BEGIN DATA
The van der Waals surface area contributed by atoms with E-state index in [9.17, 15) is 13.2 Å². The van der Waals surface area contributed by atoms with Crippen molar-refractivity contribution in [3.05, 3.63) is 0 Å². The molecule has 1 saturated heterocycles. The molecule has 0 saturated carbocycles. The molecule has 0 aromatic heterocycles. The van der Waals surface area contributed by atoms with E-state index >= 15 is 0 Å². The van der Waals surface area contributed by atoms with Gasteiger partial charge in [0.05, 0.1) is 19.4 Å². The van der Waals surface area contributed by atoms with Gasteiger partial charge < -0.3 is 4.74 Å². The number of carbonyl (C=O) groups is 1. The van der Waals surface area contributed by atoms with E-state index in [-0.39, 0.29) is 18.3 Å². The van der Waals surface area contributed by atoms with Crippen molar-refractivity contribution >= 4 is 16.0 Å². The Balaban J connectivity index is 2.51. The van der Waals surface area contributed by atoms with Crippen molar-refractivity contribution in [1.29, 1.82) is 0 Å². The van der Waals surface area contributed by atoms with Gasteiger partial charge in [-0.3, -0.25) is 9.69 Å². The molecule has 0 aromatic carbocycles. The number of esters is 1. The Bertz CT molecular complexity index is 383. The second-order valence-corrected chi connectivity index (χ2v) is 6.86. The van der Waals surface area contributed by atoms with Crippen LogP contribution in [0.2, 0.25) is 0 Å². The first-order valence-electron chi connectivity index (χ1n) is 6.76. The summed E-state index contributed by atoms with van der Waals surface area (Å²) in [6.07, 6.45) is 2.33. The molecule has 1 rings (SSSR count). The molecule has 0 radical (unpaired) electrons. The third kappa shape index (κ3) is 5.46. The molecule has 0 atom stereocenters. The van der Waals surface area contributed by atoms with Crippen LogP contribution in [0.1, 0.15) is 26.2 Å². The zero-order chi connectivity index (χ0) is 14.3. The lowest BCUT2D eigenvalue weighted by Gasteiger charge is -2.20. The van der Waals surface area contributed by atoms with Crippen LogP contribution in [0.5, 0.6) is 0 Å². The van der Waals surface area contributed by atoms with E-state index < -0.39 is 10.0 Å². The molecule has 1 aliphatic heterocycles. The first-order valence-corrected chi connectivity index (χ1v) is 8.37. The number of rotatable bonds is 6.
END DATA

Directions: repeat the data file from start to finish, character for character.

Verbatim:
The van der Waals surface area contributed by atoms with E-state index in [9.17, 15) is 13.2 Å². The van der Waals surface area contributed by atoms with Crippen molar-refractivity contribution in [3.05, 3.63) is 0 Å². The molecule has 1 saturated heterocycles. The molecule has 0 saturated carbocycles. The molecule has 0 aromatic heterocycles. The van der Waals surface area contributed by atoms with E-state index >= 15 is 0 Å². The van der Waals surface area contributed by atoms with Gasteiger partial charge in [0.05, 0.1) is 19.4 Å². The van der Waals surface area contributed by atoms with Gasteiger partial charge < -0.3 is 4.74 Å². The number of carbonyl (C=O) groups is 1. The van der Waals surface area contributed by atoms with E-state index in [-0.39, 0.29) is 18.3 Å². The van der Waals surface area contributed by atoms with Crippen molar-refractivity contribution >= 4 is 16.0 Å². The Balaban J connectivity index is 2.51. The van der Waals surface area contributed by atoms with Crippen molar-refractivity contribution in [1.29, 1.82) is 0 Å². The van der Waals surface area contributed by atoms with Gasteiger partial charge in [-0.3, -0.25) is 9.69 Å². The molecule has 0 aromatic carbocycles. The number of esters is 1. The Bertz CT molecular complexity index is 383. The second-order valence-corrected chi connectivity index (χ2v) is 6.86. The van der Waals surface area contributed by atoms with Crippen LogP contribution in [0.2, 0.25) is 0 Å². The first-order valence-electron chi connectivity index (χ1n) is 6.76. The summed E-state index contributed by atoms with van der Waals surface area (Å²) in [6.07, 6.45) is 2.33. The molecule has 1 rings (SSSR count). The molecule has 0 radical (unpaired) electrons. The third kappa shape index (κ3) is 5.46. The molecule has 0 atom stereocenters. The van der Waals surface area contributed by atoms with Crippen LogP contribution in [0.1, 0.15) is 26.2 Å². The zero-order chi connectivity index (χ0) is 14.3. The lowest BCUT2D eigenvalue weighted by Gasteiger charge is -2.20. The van der Waals surface area contributed by atoms with Crippen LogP contribution in [0.5, 0.6) is 0 Å². The van der Waals surface area contributed by atoms with E-state index < -0.39 is 10.0 Å². The molecule has 1 aliphatic heterocycles. The first-order valence-corrected chi connectivity index (χ1v) is 8.37. The number of rotatable bonds is 6.